Publication details

Heart Rate Dependency and Inter-Lead Variability of the T Peak - T End Intervals



Year of publication 2020
Type Article in Periodical
Magazine / Source Frontiers in Physiology
MU Faculty or unit

Faculty of Medicine

Keywords T wave peak; T wave spatial loop; heart rate dependency; ECG lead comparison; sex differences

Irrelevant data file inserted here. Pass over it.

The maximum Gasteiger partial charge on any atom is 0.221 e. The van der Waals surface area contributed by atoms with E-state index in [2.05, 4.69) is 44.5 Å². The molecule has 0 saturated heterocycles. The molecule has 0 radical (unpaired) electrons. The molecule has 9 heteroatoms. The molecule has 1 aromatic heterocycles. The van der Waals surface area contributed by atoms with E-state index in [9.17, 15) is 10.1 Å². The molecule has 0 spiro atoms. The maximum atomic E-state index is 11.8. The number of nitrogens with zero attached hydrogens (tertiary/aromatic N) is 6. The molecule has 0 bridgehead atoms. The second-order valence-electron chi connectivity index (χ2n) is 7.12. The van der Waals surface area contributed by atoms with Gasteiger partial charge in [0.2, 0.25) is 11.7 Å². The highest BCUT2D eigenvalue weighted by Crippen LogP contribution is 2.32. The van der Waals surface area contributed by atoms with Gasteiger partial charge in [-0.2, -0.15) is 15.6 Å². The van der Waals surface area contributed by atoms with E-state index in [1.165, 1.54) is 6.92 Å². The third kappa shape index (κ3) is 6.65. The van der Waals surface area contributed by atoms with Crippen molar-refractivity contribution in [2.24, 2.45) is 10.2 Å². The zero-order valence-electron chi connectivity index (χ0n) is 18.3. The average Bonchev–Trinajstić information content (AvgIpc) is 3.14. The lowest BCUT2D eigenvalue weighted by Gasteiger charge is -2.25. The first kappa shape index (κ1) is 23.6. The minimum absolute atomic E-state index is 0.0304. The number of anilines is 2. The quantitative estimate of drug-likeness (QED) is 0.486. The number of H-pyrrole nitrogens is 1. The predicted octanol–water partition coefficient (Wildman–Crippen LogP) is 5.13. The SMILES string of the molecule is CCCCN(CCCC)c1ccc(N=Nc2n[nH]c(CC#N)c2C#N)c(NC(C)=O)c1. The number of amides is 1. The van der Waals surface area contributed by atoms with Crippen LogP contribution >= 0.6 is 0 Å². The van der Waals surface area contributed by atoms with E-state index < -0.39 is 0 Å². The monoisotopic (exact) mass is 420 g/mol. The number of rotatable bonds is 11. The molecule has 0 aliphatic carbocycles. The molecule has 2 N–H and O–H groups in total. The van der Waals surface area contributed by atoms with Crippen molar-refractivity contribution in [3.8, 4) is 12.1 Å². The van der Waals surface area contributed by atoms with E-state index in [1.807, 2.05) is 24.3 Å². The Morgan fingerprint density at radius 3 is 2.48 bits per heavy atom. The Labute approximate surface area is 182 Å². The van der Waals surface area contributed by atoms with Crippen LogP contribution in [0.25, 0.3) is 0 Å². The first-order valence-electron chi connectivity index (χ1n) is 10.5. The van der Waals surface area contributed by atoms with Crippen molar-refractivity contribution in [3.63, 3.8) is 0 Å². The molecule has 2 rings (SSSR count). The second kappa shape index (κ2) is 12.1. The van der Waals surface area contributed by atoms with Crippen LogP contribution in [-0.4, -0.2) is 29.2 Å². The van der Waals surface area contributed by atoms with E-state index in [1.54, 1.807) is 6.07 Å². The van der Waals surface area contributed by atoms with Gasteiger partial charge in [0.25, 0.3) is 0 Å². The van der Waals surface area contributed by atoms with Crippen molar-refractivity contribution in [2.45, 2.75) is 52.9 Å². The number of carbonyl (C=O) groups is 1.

Description The electrocardiographic (ECG) assessment of the T peak-T end (Tpe) intervals has been used in many clinical studies, but several related physiological aspects have not been reported. Specifically, the sources of the Tpe differences between different ECG leads have not been systematically researched, the relationship of Tpe duration to underlying heart rate has not been firmly established, and little is known about the mutual correspondence of Tpe intervals measured in different ECG leads. This study evaluated 796,620 10-s 12-lead ECGs obtained from long-term Holters recorded in 639 healthy subjects (311 female) aged 33.8 +/- 9.4 years. For each ECG, transformation to orthogonal XYZ lead was used to measure Tpe in the orthogonal vector magnitude (used as a reference for lead-to-lead comparisons) and to construct a three-dimensional T wave loop. The loop roundness was expressed by a ratio between its circumference and length. These ratios were significantly related to the standard deviation of Tpe durations in different ECG leads. At the underlying heart rate of 60 beats per minute, Tpe intervals were shorter in female than in male individuals (82.5 +/- 5.6 vs 90.0 +/- 6.5 ms, p < 0.0001). When studying linear slopes between Tpe intervals measured in different leads and the underlying heart rate, we found only minimal heart rate dependency, which was not systematic across the ECG leads and/or across the population. For any ECG lead, positive Tpe/RR slope was found in some subjects (e.g., 79 and 25% of subjects for V2 and V4 measurements, respectively) and a negative Tpe/RR slope in other subjects (e.g., 40 and 65% for V6 and V5, respectively). The steepest positive and negative Tpe/RR slopes were found for measurements in lead V2 and V4, respectively. In all leads, the Tpe/RR slope values were close to zero, indicating, on average, Tpe changes well below 2 ms for RR interval changes of 100 ms. On average, longest Tpe intervals were measured in lead V2, the shortest in lead III. The study concludes that the Tpe intervals measured in different leads cannot be combined. Irrespective of the measured ECG lead, the Tpe interval is not systematically heart rate dependent, and no heart rate correction should be used in clinical Tpe investigations.

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